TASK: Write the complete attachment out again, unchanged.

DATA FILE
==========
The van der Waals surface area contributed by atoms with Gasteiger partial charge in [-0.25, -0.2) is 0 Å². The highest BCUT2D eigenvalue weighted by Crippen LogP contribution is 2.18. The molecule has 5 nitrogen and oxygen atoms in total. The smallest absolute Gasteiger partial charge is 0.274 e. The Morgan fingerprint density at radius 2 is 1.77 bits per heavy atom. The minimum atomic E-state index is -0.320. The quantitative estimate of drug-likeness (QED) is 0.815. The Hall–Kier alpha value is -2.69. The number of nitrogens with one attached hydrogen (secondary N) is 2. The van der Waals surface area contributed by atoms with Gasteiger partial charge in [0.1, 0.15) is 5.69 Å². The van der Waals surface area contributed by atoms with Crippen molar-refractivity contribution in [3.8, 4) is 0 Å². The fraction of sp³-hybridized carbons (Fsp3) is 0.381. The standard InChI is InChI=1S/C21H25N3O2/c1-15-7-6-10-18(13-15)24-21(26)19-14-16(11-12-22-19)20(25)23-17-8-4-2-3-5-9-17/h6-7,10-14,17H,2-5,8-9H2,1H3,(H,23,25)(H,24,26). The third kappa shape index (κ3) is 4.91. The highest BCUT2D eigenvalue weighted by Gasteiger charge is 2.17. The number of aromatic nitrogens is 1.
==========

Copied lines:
The van der Waals surface area contributed by atoms with Gasteiger partial charge in [-0.25, -0.2) is 0 Å². The highest BCUT2D eigenvalue weighted by Crippen LogP contribution is 2.18. The molecule has 5 nitrogen and oxygen atoms in total. The smallest absolute Gasteiger partial charge is 0.274 e. The Morgan fingerprint density at radius 2 is 1.77 bits per heavy atom. The minimum atomic E-state index is -0.320. The quantitative estimate of drug-likeness (QED) is 0.815. The Hall–Kier alpha value is -2.69. The number of nitrogens with one attached hydrogen (secondary N) is 2. The van der Waals surface area contributed by atoms with Gasteiger partial charge in [0.1, 0.15) is 5.69 Å². The van der Waals surface area contributed by atoms with Crippen molar-refractivity contribution in [3.8, 4) is 0 Å². The fraction of sp³-hybridized carbons (Fsp3) is 0.381. The standard InChI is InChI=1S/C21H25N3O2/c1-15-7-6-10-18(13-15)24-21(26)19-14-16(11-12-22-19)20(25)23-17-8-4-2-3-5-9-17/h6-7,10-14,17H,2-5,8-9H2,1H3,(H,23,25)(H,24,26). The third kappa shape index (κ3) is 4.91. The highest BCUT2D eigenvalue weighted by Gasteiger charge is 2.17. The number of aromatic nitrogens is 1.